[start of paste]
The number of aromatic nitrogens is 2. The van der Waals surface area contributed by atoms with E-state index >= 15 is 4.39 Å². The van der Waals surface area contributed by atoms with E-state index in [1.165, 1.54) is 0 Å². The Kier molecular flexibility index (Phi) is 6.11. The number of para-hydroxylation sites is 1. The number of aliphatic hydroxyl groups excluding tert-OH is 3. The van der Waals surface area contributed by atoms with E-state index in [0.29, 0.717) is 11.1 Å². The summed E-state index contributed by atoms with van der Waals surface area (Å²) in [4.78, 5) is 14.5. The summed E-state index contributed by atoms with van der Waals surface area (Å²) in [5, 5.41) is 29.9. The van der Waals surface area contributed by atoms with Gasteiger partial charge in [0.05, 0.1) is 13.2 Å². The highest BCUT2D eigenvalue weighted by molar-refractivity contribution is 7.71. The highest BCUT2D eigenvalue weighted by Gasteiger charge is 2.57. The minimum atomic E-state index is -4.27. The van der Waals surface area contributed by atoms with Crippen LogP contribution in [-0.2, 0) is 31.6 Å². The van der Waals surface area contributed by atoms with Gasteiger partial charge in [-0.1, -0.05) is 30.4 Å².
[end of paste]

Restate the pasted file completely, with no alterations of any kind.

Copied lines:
The number of aromatic nitrogens is 2. The van der Waals surface area contributed by atoms with E-state index >= 15 is 4.39 Å². The van der Waals surface area contributed by atoms with E-state index in [1.165, 1.54) is 0 Å². The Kier molecular flexibility index (Phi) is 6.11. The number of para-hydroxylation sites is 1. The number of aliphatic hydroxyl groups excluding tert-OH is 3. The van der Waals surface area contributed by atoms with E-state index in [0.29, 0.717) is 11.1 Å². The summed E-state index contributed by atoms with van der Waals surface area (Å²) in [4.78, 5) is 14.5. The summed E-state index contributed by atoms with van der Waals surface area (Å²) in [5, 5.41) is 29.9. The van der Waals surface area contributed by atoms with Gasteiger partial charge in [0.05, 0.1) is 13.2 Å². The highest BCUT2D eigenvalue weighted by molar-refractivity contribution is 7.71. The highest BCUT2D eigenvalue weighted by Gasteiger charge is 2.57. The minimum atomic E-state index is -4.27. The van der Waals surface area contributed by atoms with Crippen LogP contribution in [-0.2, 0) is 31.6 Å². The van der Waals surface area contributed by atoms with Gasteiger partial charge in [-0.1, -0.05) is 30.4 Å².